The B.C. government is backing off from some of its coastal forest industry reforms as Vancouver Island and coastal logging has ground to a halt due to high costs and a six-month strike against Western Forest Products.
Forests Minister Doug Donaldson has announced that the NDP government’s plan to increase coastal log export charges is being delayed for six months, and new rules to require removal of waste wood from logging sites are also being eased.
Provincial stumpage fees on timber from Crown land are also being substantially cut, and the formula changed to make logging more viable, Donaldson told a meeting of unemployed industry contractors in Port Hardy on Thursday.
“We’re revisiting and revising the stumpage system on the coast, and as of Jan. 1 it will be a lumber-based system primarily, versus a log price system,” Donaldson said. “That means that the average stumpage rate on the coast will be $8.82 cents [per cubic metre] versus $18.73 now.
“We’re able to do that because it’s an annual review process and we want to make sure that the factors that go into stumpage are the same as they are in the Interior, so it won’t be in any way seen as a political intervention in the softwood lumber dispute. But it will make an impact, and we’ve heard that from you and others.”
Donaldson and North Island MLA Claire Trevena have faced demands by forest contractors and workers to do something about the United Steelworkers strike against Western, and to offer assistance to contractors who have no say in the labour dispute, can’t work and don’t qualify for Employment Insurance. Community leaders in North Island communities have pleaded with Premier John Horgan that homes are being sold, trucks repossessed and food banks overwhelmed.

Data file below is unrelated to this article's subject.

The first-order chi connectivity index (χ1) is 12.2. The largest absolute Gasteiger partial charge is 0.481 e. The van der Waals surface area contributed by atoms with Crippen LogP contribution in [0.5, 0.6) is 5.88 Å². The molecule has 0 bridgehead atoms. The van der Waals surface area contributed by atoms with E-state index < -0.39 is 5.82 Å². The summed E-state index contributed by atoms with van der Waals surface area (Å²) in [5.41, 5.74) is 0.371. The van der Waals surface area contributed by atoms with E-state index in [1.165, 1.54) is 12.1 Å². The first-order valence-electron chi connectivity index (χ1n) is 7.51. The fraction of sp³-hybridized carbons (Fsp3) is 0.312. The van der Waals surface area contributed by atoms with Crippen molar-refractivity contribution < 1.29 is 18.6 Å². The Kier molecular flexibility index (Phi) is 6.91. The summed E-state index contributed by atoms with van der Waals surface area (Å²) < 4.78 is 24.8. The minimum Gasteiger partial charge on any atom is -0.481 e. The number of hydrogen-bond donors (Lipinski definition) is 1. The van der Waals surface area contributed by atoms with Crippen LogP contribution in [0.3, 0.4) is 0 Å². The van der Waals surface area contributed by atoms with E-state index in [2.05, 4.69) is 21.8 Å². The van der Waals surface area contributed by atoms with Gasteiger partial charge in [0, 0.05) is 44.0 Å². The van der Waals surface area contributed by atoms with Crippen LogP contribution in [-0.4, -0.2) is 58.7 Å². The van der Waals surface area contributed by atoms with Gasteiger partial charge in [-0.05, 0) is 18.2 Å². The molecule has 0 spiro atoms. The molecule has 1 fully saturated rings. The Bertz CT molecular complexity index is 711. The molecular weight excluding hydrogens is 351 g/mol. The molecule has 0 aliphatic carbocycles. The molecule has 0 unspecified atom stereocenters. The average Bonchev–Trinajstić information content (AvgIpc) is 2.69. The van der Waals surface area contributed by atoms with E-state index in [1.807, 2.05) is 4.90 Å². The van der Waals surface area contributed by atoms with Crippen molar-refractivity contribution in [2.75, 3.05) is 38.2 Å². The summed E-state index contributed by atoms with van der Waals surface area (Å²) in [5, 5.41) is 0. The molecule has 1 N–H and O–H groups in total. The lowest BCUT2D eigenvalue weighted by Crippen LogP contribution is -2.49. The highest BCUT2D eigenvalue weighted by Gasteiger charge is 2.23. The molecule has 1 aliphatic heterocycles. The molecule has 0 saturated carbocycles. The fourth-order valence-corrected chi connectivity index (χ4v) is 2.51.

Trevena opened the meeting by pleading for patience.
“There is no magic wand,” she said. “We’re not going to be able to fix everything at once.”
Donaldson said the new penalties for leaving usable wood waste behind are being updated.
“We’re revising the fibre recovery zone boundaries, based on cost data that we finally received from industry on where those boundaries should be more refined,” Donaldson said. “We do want to see more residuals brought out of the forest but we understand we have to refine the boundaries of those areas so they make economic sense.”